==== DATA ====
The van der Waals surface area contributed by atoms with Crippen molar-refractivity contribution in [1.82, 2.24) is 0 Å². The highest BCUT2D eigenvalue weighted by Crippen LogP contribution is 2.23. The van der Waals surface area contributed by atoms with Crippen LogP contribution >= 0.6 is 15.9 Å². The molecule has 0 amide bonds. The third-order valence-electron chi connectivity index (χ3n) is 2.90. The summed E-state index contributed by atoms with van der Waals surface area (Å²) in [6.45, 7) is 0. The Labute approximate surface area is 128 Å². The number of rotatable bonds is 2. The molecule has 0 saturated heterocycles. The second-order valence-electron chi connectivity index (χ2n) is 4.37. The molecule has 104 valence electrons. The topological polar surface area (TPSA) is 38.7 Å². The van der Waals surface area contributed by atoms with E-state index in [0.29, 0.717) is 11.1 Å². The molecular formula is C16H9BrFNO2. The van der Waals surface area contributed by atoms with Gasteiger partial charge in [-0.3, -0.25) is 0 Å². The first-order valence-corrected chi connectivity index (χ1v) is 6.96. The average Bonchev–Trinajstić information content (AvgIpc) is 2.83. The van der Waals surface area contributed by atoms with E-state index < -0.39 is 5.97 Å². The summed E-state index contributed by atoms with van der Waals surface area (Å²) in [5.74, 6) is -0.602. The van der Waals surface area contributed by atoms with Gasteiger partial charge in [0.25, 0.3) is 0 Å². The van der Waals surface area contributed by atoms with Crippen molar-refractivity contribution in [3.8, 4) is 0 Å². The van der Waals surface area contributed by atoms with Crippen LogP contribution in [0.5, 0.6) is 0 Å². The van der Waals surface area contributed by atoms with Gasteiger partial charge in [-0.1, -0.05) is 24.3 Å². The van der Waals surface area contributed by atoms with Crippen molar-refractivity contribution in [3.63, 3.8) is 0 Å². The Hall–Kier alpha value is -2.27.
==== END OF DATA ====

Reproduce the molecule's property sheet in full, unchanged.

The van der Waals surface area contributed by atoms with Crippen molar-refractivity contribution in [1.82, 2.24) is 0 Å². The highest BCUT2D eigenvalue weighted by Crippen LogP contribution is 2.23. The van der Waals surface area contributed by atoms with Crippen LogP contribution >= 0.6 is 15.9 Å². The molecule has 0 amide bonds. The third-order valence-electron chi connectivity index (χ3n) is 2.90. The summed E-state index contributed by atoms with van der Waals surface area (Å²) in [6.45, 7) is 0. The Labute approximate surface area is 128 Å². The number of rotatable bonds is 2. The molecule has 0 saturated heterocycles. The second-order valence-electron chi connectivity index (χ2n) is 4.37. The molecule has 104 valence electrons. The topological polar surface area (TPSA) is 38.7 Å². The van der Waals surface area contributed by atoms with E-state index in [0.29, 0.717) is 11.1 Å². The molecular formula is C16H9BrFNO2. The van der Waals surface area contributed by atoms with Gasteiger partial charge in [-0.3, -0.25) is 0 Å². The first-order valence-corrected chi connectivity index (χ1v) is 6.96. The average Bonchev–Trinajstić information content (AvgIpc) is 2.83. The van der Waals surface area contributed by atoms with E-state index < -0.39 is 5.97 Å². The summed E-state index contributed by atoms with van der Waals surface area (Å²) in [5.74, 6) is -0.602. The van der Waals surface area contributed by atoms with Gasteiger partial charge in [0.25, 0.3) is 0 Å². The van der Waals surface area contributed by atoms with Crippen molar-refractivity contribution in [3.8, 4) is 0 Å². The van der Waals surface area contributed by atoms with Crippen LogP contribution in [0.5, 0.6) is 0 Å². The van der Waals surface area contributed by atoms with Gasteiger partial charge in [-0.1, -0.05) is 24.3 Å². The van der Waals surface area contributed by atoms with Crippen molar-refractivity contribution in [3.63, 3.8) is 0 Å². The Hall–Kier alpha value is -2.27.